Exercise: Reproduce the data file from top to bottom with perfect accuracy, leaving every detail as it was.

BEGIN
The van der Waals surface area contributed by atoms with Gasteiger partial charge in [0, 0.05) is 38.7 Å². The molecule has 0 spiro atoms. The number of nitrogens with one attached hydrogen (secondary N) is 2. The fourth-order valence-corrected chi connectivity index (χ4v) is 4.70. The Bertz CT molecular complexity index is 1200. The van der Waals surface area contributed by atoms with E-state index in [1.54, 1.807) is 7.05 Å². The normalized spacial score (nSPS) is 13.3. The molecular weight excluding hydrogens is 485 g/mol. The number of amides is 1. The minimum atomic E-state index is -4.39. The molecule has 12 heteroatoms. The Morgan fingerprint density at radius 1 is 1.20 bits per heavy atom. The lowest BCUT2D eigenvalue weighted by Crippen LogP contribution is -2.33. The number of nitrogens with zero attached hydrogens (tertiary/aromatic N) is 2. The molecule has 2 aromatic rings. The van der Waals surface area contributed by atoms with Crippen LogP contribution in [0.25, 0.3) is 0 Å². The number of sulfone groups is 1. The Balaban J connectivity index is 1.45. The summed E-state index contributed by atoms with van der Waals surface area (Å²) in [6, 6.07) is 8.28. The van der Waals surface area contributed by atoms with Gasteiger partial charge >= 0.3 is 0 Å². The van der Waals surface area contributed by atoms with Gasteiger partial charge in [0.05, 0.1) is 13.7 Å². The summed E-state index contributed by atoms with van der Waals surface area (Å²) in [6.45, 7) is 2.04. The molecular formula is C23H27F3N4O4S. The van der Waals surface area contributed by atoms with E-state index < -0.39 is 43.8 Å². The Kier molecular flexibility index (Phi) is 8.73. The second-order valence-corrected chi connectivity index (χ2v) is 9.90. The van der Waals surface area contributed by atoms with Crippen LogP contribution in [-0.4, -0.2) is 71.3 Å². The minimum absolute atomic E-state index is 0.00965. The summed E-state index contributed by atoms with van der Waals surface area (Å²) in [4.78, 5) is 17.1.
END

The van der Waals surface area contributed by atoms with Gasteiger partial charge in [0, 0.05) is 38.7 Å². The molecule has 0 spiro atoms. The number of nitrogens with one attached hydrogen (secondary N) is 2. The fourth-order valence-corrected chi connectivity index (χ4v) is 4.70. The Bertz CT molecular complexity index is 1200. The van der Waals surface area contributed by atoms with E-state index in [1.54, 1.807) is 7.05 Å². The normalized spacial score (nSPS) is 13.3. The molecular weight excluding hydrogens is 485 g/mol. The number of amides is 1. The minimum atomic E-state index is -4.39. The molecule has 12 heteroatoms. The Morgan fingerprint density at radius 1 is 1.20 bits per heavy atom. The lowest BCUT2D eigenvalue weighted by Crippen LogP contribution is -2.33. The number of nitrogens with zero attached hydrogens (tertiary/aromatic N) is 2. The molecule has 2 aromatic rings. The van der Waals surface area contributed by atoms with Crippen LogP contribution in [0.25, 0.3) is 0 Å². The number of sulfone groups is 1. The Balaban J connectivity index is 1.45. The summed E-state index contributed by atoms with van der Waals surface area (Å²) in [6, 6.07) is 8.28. The van der Waals surface area contributed by atoms with Gasteiger partial charge >= 0.3 is 0 Å². The van der Waals surface area contributed by atoms with Gasteiger partial charge in [0.05, 0.1) is 13.7 Å². The summed E-state index contributed by atoms with van der Waals surface area (Å²) in [6.45, 7) is 2.04. The molecular formula is C23H27F3N4O4S. The van der Waals surface area contributed by atoms with E-state index < -0.39 is 43.8 Å². The Kier molecular flexibility index (Phi) is 8.73. The second-order valence-corrected chi connectivity index (χ2v) is 9.90. The van der Waals surface area contributed by atoms with Crippen LogP contribution in [-0.4, -0.2) is 71.3 Å². The minimum absolute atomic E-state index is 0.00965. The summed E-state index contributed by atoms with van der Waals surface area (Å²) in [4.78, 5) is 17.1.